Mr. VAUGHAN said defendant could not go into what had taken place during the past three years. He must confine himself to the evidence given in this case and to any statement of fact as to the meeting of the 13th.

Defendant, continuing, said that only 10 days ago a procession of the Salvation Army had been protected by the police and assisted to arrive at its destination in the Strand. On every occasion of the unemployed meeting the police had acted as if they wished to create disturbance. He then gave his account of what took place in the square, when he and Mr. Graham advanced on the police line drawn up to keep off the people. He said they found the police illegally drawn up as a sort of fence to keep them from their right of entering the square. As they walked towards them the police advanced to meet them, and then brutally assaulted them. The argument that the square was Crown property was as ridiculous as it was cowardly. There was no law to support Mr. Poland in that position. If there were, custom and usage were stronger than law and would justify every act he and Mr. Graham had committed that Sunday. He denied their action had created riot. If there were riot it existed before they entered the square. He went to the square to test the question of free speech, and unless the law was made much more definite, unless Mr. Poland and the Government could produce better evidence as to meetings in the square being illegal, he thought people would continue-and rightly continue-to go there. He had not the slightest doubt that when their witnesses were heard the case for the prosecution would fall to the ground.

Sir Edward Reed, K.C.B., M.P. for Cardiff, said he was at Morley's Hotel from soon after 3 till after 5 on the afternoon of Sunday, November 13. A few minutes after 4 he saw Mr. Cunninghame Graham with the other defendant arm in arm proceed from in front of the crowd near Morley's hotel across the carriage road towards the pavement at the south-east corner of the square. When they and about 10 or 12 persons, who appeared to witness to have started with them, had proceeded part of the way across the road some score or two of the crowd from under Morley's Hotel followed them up. Before they reached the pavement on the opposite side the police, who were ranged several deep in line around the square, pressed forward over the pavement to meet this advancing group. No measurable time had elapsed before Mr. Graham's head was split open, or at any rate was bleeding, and he was being much struck from the front by the fists and the truncheons of the police. Mr. Cunninghame Graham raised his arms on both sides to defend himself from the blows that were being rained upon him. He appeared to be acting entirely in self-defence. When he was perfectly secured by the police and held powerless two policemen in succession stepped up from behind and struck him repeated blows on the head. He then saw him dragged into the interior of the square. The police were striking the defendants before they came near the police lines, and it was essentially a police attack.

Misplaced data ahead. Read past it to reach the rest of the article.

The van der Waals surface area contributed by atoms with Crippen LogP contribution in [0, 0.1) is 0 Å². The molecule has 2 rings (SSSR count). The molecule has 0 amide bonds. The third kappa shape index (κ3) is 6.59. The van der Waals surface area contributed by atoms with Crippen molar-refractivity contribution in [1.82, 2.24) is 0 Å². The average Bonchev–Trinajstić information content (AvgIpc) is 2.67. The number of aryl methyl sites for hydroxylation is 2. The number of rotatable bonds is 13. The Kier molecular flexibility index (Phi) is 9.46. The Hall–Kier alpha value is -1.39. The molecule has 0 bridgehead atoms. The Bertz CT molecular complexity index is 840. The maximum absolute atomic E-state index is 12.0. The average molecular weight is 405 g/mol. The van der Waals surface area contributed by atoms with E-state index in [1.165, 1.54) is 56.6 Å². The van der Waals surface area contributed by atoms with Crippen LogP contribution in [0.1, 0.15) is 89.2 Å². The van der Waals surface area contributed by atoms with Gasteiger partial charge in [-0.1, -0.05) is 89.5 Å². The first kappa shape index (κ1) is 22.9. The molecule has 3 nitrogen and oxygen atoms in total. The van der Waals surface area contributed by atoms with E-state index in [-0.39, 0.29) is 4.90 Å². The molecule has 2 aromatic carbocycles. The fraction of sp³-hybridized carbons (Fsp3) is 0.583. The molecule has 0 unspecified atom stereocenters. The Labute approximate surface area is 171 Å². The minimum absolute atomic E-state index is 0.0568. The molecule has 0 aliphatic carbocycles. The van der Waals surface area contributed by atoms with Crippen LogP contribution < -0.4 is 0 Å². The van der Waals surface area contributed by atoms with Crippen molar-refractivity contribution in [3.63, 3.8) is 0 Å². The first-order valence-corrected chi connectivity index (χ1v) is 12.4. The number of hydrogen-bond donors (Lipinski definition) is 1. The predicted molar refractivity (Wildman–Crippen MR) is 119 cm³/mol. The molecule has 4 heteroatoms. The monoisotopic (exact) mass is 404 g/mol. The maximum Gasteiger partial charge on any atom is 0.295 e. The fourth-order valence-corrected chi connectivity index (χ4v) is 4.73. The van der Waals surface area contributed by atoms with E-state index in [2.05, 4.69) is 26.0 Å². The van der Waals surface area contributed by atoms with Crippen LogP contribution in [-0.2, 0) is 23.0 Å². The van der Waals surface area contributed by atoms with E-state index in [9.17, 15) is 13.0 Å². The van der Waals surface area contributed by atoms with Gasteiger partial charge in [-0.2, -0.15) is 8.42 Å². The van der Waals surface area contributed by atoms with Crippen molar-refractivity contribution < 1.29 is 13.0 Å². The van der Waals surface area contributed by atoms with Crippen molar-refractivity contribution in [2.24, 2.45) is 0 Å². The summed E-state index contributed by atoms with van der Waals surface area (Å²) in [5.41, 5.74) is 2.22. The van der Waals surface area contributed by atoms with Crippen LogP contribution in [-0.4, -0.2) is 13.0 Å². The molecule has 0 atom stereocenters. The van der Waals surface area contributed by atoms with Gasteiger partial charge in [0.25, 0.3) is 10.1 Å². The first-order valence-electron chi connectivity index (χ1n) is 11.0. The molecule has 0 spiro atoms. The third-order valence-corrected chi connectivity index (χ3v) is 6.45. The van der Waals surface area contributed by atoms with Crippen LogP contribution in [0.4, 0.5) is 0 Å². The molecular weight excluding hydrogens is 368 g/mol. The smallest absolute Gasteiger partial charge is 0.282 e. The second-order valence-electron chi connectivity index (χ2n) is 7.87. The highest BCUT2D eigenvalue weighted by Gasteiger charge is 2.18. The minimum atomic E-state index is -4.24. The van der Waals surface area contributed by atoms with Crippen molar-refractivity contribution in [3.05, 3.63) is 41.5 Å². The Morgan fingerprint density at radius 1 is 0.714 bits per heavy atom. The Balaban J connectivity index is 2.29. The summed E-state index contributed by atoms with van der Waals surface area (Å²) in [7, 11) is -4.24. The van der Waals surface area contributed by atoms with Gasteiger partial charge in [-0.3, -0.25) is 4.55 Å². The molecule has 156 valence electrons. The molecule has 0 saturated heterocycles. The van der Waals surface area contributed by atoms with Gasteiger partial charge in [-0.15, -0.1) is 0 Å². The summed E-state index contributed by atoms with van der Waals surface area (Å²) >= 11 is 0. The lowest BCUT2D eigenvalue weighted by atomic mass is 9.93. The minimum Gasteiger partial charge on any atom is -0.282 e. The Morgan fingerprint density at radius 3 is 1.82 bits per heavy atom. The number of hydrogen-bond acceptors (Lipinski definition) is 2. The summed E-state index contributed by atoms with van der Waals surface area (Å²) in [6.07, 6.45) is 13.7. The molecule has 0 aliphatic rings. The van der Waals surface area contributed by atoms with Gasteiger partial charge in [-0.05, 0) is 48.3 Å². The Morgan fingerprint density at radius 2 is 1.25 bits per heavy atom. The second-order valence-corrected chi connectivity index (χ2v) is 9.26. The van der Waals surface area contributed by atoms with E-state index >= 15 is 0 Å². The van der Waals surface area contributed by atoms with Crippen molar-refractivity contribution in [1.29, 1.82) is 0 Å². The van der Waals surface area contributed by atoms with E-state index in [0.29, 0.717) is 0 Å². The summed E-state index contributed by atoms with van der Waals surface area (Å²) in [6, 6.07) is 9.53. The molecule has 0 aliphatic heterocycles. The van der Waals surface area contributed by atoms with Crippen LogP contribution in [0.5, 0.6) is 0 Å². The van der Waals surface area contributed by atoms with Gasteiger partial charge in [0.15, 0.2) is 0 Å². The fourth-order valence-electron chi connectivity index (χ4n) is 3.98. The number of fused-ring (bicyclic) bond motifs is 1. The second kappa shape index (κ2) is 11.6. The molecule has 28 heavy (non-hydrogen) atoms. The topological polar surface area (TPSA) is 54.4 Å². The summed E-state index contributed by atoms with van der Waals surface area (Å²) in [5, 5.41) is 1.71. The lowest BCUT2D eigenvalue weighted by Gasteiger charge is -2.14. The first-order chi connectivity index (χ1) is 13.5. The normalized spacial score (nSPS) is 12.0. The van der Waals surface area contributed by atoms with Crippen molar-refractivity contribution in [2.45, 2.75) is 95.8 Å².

By Mr. Burns.-His observation was that the police completely crossed the pavement and struck at them before they reached it.

Cross-examined by Mr. Poland.-He had seen the notices prohibiting the meetings in Trafalgar-square as they appeared in the newspapers, and saw also in the newspapers that the Home Secretary had promised that no bonŠ-fide political meeting should be interfered with.

Mr. Poland.-Be good enough to answer the question.

Cross-examination continued.-It appeared to be a rush made by the prisoners, in pursuance of a publicly-avowed intention, but they never reached the police at a rush. The word "rush" did not exaggerate the pace at which they started. Mr. Graham and Burns were in front of the small group of 10 or 12, followed by about a score, who closed in from the crowd. He thought the rush was one across the carriage road, and not one to break through the police. Mr. Graham had his hat off, and was carrying it in his left hand. The police gathered together at the spot, but there was not the slightest attack upon the police line as it was gathered round the square. There was no large mass of people rushing at once. The police moved as soon as they saw a start made from the opposite side of the square to meet the movement. He had written a letter in which he said "the policemen on the spot certainly were bound to resist the rush in which Mr. Graham joined and to master and arrest them." They could easily have done so. There was a scrimmage after Mr. Graham's head was bleeding. There was no earthly prospect of the prisoners breaking through after the police had advanced. Witness distinctly saw Mr. Graham struck several times and with considerable force. He could not suppose that the result of the line being broken through would have been terrible disorder, and in his opinion the only effect would have been that the people would enter the empty space in the middle of the square. He saw no sticks used, or stones thrown, but he was close to Morley's Hotel when the windows were broken. Those windows were broken a full hour after the incident he had been speaking of.